Are you looking to spice up your reading? Are you looking to break out of a reading rut? Do you want to flirt with a strange genre?
Then look no further! The Bellingham Public Library has you covered with our new Literary Blind Date display at the Central Library. To encourage reading outside the box, we have wrapped up some of our favorite books so you can’t judge them by their covers. All you have to do is pick the book with the most appealing blurb, take it home, unwrap it, and fall in love.
… Or not.
Thankfully, there are many books to choose from! So, this Valentine’s Day, take a chance on us – take a chance on reading.
The Literary Blind Date display will be available at the Bellingham Public Library until February 28.
David Levithan’s novel Every Day is one of my all-time favorites. I knew I had to read this highly buzzed about novel as soon as it came out!
Here is a great interview with David Levithan that discusses Two Boys Kissing in some detail: http://blogs.wsj.com/speakeasy/2013/10/24/david-levithan-explores-gay-teenage-love-in-two-boys-kissing/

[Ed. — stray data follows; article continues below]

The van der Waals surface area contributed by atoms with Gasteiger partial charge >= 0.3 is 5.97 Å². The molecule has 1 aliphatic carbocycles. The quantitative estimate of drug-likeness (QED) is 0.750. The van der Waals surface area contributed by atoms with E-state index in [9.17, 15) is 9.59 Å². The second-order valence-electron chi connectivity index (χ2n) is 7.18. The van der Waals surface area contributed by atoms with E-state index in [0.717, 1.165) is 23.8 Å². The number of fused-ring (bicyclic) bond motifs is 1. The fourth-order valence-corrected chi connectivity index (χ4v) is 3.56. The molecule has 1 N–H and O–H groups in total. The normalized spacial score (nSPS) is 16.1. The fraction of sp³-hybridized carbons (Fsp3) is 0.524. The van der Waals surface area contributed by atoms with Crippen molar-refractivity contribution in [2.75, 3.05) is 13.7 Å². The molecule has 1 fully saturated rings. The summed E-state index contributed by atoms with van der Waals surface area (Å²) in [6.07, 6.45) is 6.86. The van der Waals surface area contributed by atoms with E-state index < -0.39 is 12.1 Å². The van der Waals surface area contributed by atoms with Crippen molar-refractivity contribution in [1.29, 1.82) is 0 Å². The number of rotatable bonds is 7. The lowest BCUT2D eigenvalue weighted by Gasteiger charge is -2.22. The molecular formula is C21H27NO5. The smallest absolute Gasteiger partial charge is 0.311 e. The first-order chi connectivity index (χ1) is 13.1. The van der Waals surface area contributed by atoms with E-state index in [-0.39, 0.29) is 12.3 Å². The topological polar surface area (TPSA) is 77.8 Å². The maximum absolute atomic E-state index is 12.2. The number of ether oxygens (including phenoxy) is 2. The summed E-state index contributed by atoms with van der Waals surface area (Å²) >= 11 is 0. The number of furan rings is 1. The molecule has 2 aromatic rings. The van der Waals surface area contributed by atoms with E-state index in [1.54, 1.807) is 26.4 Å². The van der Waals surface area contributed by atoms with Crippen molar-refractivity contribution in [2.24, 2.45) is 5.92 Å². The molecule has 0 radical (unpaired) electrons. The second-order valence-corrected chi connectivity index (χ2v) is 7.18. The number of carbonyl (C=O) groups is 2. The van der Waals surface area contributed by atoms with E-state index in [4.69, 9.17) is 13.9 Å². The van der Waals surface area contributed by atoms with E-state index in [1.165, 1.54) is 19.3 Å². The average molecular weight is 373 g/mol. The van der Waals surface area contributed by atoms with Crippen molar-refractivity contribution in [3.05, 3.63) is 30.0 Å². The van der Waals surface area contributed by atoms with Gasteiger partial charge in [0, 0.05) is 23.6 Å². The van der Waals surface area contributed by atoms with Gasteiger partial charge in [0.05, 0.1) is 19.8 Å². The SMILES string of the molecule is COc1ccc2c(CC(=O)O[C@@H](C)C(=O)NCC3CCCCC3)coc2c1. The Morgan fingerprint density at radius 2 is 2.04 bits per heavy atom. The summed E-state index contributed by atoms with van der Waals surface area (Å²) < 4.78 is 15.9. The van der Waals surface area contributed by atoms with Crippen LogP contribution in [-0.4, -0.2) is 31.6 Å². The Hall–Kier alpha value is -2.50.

The story of two high school students, former boyfriends Craig and Harry, who are trying to break the Guinness World Record for longest kiss, intersects with the concurrent activities of other, local young gay men: an established couple, a new romance and a disassociated young man. All the stories are told through the omnipotent narration (or chorus) of an earlier generation of gay men, many of whom lost their lives to AIDS.
My Favorite Character
Avery, a trans boy with pink hair who falls for Ryan at gay prom.
Words to Live By
“One of the kids who asks to pitch in is eleven years old. His name is Max, and his dad brought him to see this.
Max is a marvel to us. He will never have to come out because he will never have been kept in.”
– The Chorus
Anyone who likes stories of love and perseverance. Of stories that transcend gender or sexual orientation. This is not a “gay” story; it is a love story. (Actually, multiple love stories.)
The chorus might turn some people off, and I’m not sure if the chorus’ character (as it is, in fact, a character in this story) won’t come across as preachy to some readers. I struggled with that at the beginning, but I believe the author tied it all together, making what could seem preachy instead a message of hope for the future. David Levithan’s prose is full of beauty and poetry and a dozen lines will resonate with you before you finish this book.
You can find Two Boys Kissing at the Bellingham Public Library.